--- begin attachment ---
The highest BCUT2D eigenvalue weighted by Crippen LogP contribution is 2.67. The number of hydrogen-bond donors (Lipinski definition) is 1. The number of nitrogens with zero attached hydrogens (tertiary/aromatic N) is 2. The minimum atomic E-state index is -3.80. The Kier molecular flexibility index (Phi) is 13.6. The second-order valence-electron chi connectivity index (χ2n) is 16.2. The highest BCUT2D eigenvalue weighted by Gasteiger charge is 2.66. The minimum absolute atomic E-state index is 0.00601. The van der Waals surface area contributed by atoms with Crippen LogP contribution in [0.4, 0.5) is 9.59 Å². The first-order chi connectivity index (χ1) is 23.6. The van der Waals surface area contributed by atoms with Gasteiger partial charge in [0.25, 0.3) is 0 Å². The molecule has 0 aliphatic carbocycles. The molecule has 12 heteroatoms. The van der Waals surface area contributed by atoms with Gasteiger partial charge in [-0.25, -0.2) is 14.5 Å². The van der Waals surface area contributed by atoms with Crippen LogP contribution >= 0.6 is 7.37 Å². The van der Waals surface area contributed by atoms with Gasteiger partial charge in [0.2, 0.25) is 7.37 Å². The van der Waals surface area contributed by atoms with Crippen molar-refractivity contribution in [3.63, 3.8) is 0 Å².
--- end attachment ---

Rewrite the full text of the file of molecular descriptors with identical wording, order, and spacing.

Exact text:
The highest BCUT2D eigenvalue weighted by Crippen LogP contribution is 2.67. The number of hydrogen-bond donors (Lipinski definition) is 1. The number of nitrogens with zero attached hydrogens (tertiary/aromatic N) is 2. The minimum atomic E-state index is -3.80. The Kier molecular flexibility index (Phi) is 13.6. The second-order valence-electron chi connectivity index (χ2n) is 16.2. The highest BCUT2D eigenvalue weighted by Gasteiger charge is 2.66. The minimum absolute atomic E-state index is 0.00601. The van der Waals surface area contributed by atoms with Crippen LogP contribution in [0.4, 0.5) is 9.59 Å². The first-order chi connectivity index (χ1) is 23.6. The van der Waals surface area contributed by atoms with Gasteiger partial charge in [0.25, 0.3) is 0 Å². The molecule has 0 aliphatic carbocycles. The molecule has 12 heteroatoms. The van der Waals surface area contributed by atoms with Gasteiger partial charge in [-0.25, -0.2) is 14.5 Å². The van der Waals surface area contributed by atoms with Crippen LogP contribution >= 0.6 is 7.37 Å². The van der Waals surface area contributed by atoms with Gasteiger partial charge in [0.2, 0.25) is 7.37 Å². The van der Waals surface area contributed by atoms with Crippen molar-refractivity contribution in [3.63, 3.8) is 0 Å².